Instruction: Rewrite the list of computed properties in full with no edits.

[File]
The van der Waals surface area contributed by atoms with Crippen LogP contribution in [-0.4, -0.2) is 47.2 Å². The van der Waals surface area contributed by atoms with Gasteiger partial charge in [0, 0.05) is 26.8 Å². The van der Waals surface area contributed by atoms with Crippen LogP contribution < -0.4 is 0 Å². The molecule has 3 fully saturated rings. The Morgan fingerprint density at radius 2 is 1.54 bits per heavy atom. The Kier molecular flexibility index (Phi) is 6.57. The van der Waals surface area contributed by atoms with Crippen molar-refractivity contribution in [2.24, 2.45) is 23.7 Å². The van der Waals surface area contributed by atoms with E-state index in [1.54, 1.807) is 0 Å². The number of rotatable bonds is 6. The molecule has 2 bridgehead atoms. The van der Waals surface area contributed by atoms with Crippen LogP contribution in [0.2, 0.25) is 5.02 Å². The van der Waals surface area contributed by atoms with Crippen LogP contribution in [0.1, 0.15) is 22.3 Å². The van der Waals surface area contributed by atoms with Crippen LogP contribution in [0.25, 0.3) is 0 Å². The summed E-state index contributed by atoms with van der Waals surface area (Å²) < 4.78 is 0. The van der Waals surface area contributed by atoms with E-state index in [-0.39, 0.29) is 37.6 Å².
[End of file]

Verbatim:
The van der Waals surface area contributed by atoms with Crippen LogP contribution in [-0.4, -0.2) is 47.2 Å². The van der Waals surface area contributed by atoms with Gasteiger partial charge in [0, 0.05) is 26.8 Å². The van der Waals surface area contributed by atoms with Crippen LogP contribution < -0.4 is 0 Å². The molecule has 3 fully saturated rings. The Morgan fingerprint density at radius 2 is 1.54 bits per heavy atom. The Kier molecular flexibility index (Phi) is 6.57. The van der Waals surface area contributed by atoms with Crippen molar-refractivity contribution in [2.24, 2.45) is 23.7 Å². The van der Waals surface area contributed by atoms with E-state index in [1.54, 1.807) is 0 Å². The number of rotatable bonds is 6. The molecule has 2 bridgehead atoms. The van der Waals surface area contributed by atoms with Crippen LogP contribution in [0.2, 0.25) is 5.02 Å². The van der Waals surface area contributed by atoms with Crippen LogP contribution in [0.1, 0.15) is 22.3 Å². The van der Waals surface area contributed by atoms with Crippen LogP contribution in [0.25, 0.3) is 0 Å². The summed E-state index contributed by atoms with van der Waals surface area (Å²) < 4.78 is 0. The van der Waals surface area contributed by atoms with E-state index in [-0.39, 0.29) is 37.6 Å².